Trump announces he’s sending federal agents to Chicago
President Trump said Wednesday his administration is sending federal law enforcement officers into Chicago and Albuquerque, expanding his controversial crackdown on what he claims is an unchecked surge of violence in Democratic-run cities.
“Today I am announcing a surge of federal law enforcement into American communities plagued by violent crime,” Trump said in remarks from the East Room of the White House.
He added he had “no choice but to get involved.”
Trump said the FBI, Drug Enforcement Administration (DEA), Bureau of Alcohol, Tobacco and Firearms (ATF), U.S. Marshals Service and Department of Homeland Security (DHS) would all send agents to Chicago.
— ABC News Live (@ABCNewsLive) July 22, 2020
Chicago Mayor Lori Lightfoot (D) has urged Trump not to send federal agents into the city, imploring the White House to instead focus on initiatives to curb gun violence that has long plagued the city.
“In the end, we very much want to partner with an executive branch that respects our city, inclusive of all our residents,” Lightfoot wrote in a letter to Trump earlier this week. “Partnership includes respect that you have not shown our residents as of late in mocking the level of violence that challenges Chicagoans.”
Trump has long held up Chicago as an example of a Democratic-run bastion of violent crime. He has previously encouraged the city’s police department to implement the legally questionable practice of “stop and frisk,” suggesting it would cut down on crime.
Lightfoot, in a press conference shortly after Trump’s announcement, condemned the federal intervention in Portland. But she clarified that she expected the additional agents being sent to Chicago to integrate with existing DEA, ATF and FBI personnel already based in the city.
“If those agents are here to actually work in partnership on support of gun violence and violent cases, plugging into existing infrastructure of federal agents, not trying to play police in our streets, then that’s something different, and that may add value,” Lightfoot said. “But the proof is going to be in the pudding. It’s too soon to say if this is a value add or not.”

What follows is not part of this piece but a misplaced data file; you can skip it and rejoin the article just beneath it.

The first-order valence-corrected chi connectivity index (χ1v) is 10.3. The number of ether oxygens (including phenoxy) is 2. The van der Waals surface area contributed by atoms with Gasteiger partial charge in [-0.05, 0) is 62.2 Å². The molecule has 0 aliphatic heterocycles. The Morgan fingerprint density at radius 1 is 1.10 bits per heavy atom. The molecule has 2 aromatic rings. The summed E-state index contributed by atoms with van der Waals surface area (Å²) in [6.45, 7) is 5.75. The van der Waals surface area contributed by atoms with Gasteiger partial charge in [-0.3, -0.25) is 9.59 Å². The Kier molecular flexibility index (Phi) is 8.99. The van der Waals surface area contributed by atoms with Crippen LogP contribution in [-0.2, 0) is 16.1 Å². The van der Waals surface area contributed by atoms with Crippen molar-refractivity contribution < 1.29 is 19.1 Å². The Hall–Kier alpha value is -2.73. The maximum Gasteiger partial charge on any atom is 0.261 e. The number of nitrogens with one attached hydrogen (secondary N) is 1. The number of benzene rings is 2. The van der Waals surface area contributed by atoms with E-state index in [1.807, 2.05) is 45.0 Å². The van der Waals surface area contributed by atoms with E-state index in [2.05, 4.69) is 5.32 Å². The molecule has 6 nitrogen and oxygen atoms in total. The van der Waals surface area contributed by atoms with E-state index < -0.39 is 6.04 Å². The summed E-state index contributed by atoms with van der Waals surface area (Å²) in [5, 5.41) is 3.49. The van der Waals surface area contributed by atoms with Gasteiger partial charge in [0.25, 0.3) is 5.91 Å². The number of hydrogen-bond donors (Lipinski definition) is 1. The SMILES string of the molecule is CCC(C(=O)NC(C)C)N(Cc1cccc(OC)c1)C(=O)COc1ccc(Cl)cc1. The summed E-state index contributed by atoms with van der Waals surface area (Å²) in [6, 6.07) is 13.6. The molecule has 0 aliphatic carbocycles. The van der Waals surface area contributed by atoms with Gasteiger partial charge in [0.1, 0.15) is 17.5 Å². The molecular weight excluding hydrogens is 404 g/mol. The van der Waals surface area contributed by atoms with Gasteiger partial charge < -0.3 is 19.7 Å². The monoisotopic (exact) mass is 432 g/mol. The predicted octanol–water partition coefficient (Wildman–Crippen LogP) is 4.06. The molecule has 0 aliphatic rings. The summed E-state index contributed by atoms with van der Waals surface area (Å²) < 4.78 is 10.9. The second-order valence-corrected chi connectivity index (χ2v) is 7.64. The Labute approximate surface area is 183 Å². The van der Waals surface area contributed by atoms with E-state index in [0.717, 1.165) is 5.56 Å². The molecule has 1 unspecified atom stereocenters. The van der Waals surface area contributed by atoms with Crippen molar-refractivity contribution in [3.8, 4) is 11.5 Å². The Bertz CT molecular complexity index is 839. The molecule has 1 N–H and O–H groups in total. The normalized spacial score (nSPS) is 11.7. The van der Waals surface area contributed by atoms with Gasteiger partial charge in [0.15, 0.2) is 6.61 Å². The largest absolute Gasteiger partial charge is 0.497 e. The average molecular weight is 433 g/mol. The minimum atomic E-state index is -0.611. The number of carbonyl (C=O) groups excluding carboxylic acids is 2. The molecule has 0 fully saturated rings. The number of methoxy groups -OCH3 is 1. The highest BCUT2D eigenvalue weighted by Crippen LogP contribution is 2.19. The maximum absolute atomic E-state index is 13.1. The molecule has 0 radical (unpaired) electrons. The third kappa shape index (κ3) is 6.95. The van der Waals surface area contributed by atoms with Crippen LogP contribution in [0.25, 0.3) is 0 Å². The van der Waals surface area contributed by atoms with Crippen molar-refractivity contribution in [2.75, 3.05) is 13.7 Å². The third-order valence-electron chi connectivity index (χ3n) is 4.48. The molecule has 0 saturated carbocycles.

Asked about Trump repeatedly blaming violence on local Democratic leaders, Lightfoot argued it was intended as a distraction from his response to the coronavirus pandemic.
Trump’s announcement Wednesday marked an expansion of a Justice Department program launched earlier this month by Attorney General William Barr. The program, known as “Operation Legend,” is meant to address violent crime in Kansas City, Mo. Protesters have taken to the streets in Kansas City to demand an end to the operation and call for police reforms.
Under the initiative, Barr directed federal authorities from the FBI, U.S. Marshals Service, DEA and ATF to assist local police in Kansas City in reducing violent crime in the city.
Officials announced their first arrest in connection with the effort earlier this week, a 20-year-old man named Monty Ray who was charged in court with illegally possessing firearms.
Trump said Wednesday the federal government would “immediately surge” officers to Chicago and would “soon” send federal law enforcement to Albuquerque and other cities under the program.
Wednesday’s announcement comes amid a sustained effort by Trump to elevate his “law and order” rhetoric to the forefront of the presidential election. He has repeatedly attempted to tie presumptive Democratic presidential nominee Joe Biden to the “defund the police” movement, something the former vice president said he does not support, and warned of a dystopian future if Biden is elected even as unrest plays out under Trump’s watch.
“While others want to defund, defame and abolish the police, I want to support and honor our great police,” Trump said.
The Trump administration has also recently sent DHS personnel to Portland, Ore., to crack down on protests there that have continued after death of George Floyd in Minneapolis police custody in late May. That has garnered stern criticism from Democrats, some Republicans and civil rights advocates. State leaders have called for the removal of the federal officers.
Protesters in Portland have reportedly been detained by officers without insignia or nameplates on their uniforms and put into unmarked vans. Agents have clashed with demonstrators for several nights, using chemical irritants to disperse protesters, including a group of mothers that gathered amid the unrest.
Oregon Gov. Kate Brown (D) has also called for federal officers to be removed from the city, and Oregon Attorney General Ellen Rosenblum (D) sued federal agencies Friday over the detention of protesters.
The Trump administration has defended its presence in Portland, saying it is necessary to protect federal property, namely a U.S. courthouse that has been the site of protests, against violent demonstrations.
Trump signaled earlier this week that he was considering sending federal agents to cities, specifically naming New York, Chicago, Philadelphia, Detroit, Baltimore and Oakland. Reports circulated that the federal government was drawing up plans to send agents to Chicago, but nothing had been formally announced until Wednesday.
He blamed Democratic city leaders for not taking an aggressive enough approach to confronting violence.
Updated: 5:19 p.m.